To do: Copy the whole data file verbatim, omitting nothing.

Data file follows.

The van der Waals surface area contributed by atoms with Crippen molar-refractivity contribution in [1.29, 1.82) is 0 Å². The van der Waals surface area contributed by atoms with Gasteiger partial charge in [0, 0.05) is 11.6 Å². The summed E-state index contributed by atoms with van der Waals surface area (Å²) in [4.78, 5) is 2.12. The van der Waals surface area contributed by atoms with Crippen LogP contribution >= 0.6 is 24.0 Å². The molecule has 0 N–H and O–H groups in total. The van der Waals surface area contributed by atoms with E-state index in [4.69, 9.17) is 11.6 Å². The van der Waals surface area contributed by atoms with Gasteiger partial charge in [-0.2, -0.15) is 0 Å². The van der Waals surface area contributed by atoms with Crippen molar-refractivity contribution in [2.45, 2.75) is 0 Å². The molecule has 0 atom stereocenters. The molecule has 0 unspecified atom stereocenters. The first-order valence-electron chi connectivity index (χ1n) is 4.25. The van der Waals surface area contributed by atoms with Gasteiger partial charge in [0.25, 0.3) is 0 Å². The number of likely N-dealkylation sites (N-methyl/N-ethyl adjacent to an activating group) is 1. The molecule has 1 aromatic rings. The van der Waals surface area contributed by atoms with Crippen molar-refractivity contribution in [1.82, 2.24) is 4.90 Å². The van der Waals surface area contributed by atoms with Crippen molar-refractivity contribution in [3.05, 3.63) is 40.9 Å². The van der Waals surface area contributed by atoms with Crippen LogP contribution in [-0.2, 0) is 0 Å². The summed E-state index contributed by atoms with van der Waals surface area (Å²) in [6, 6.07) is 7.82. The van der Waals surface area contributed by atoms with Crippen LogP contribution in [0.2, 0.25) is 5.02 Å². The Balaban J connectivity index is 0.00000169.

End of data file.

The van der Waals surface area contributed by atoms with Crippen molar-refractivity contribution in [1.29, 1.82) is 0 Å². The van der Waals surface area contributed by atoms with Gasteiger partial charge in [0, 0.05) is 11.6 Å². The summed E-state index contributed by atoms with van der Waals surface area (Å²) in [4.78, 5) is 2.12. The van der Waals surface area contributed by atoms with Crippen LogP contribution >= 0.6 is 24.0 Å². The molecule has 0 N–H and O–H groups in total. The van der Waals surface area contributed by atoms with E-state index in [4.69, 9.17) is 11.6 Å². The van der Waals surface area contributed by atoms with Gasteiger partial charge in [-0.2, -0.15) is 0 Å². The van der Waals surface area contributed by atoms with Crippen molar-refractivity contribution in [2.45, 2.75) is 0 Å². The molecule has 0 atom stereocenters. The molecule has 0 unspecified atom stereocenters. The first-order valence-electron chi connectivity index (χ1n) is 4.25. The van der Waals surface area contributed by atoms with Gasteiger partial charge in [0.25, 0.3) is 0 Å². The number of likely N-dealkylation sites (N-methyl/N-ethyl adjacent to an activating group) is 1. The molecule has 1 aromatic rings. The van der Waals surface area contributed by atoms with Crippen molar-refractivity contribution in [1.82, 2.24) is 4.90 Å². The van der Waals surface area contributed by atoms with Crippen molar-refractivity contribution in [3.05, 3.63) is 40.9 Å². The van der Waals surface area contributed by atoms with Crippen LogP contribution in [-0.2, 0) is 0 Å². The summed E-state index contributed by atoms with van der Waals surface area (Å²) in [6, 6.07) is 7.82. The van der Waals surface area contributed by atoms with Crippen LogP contribution in [0.2, 0.25) is 5.02 Å². The Balaban J connectivity index is 0.00000169.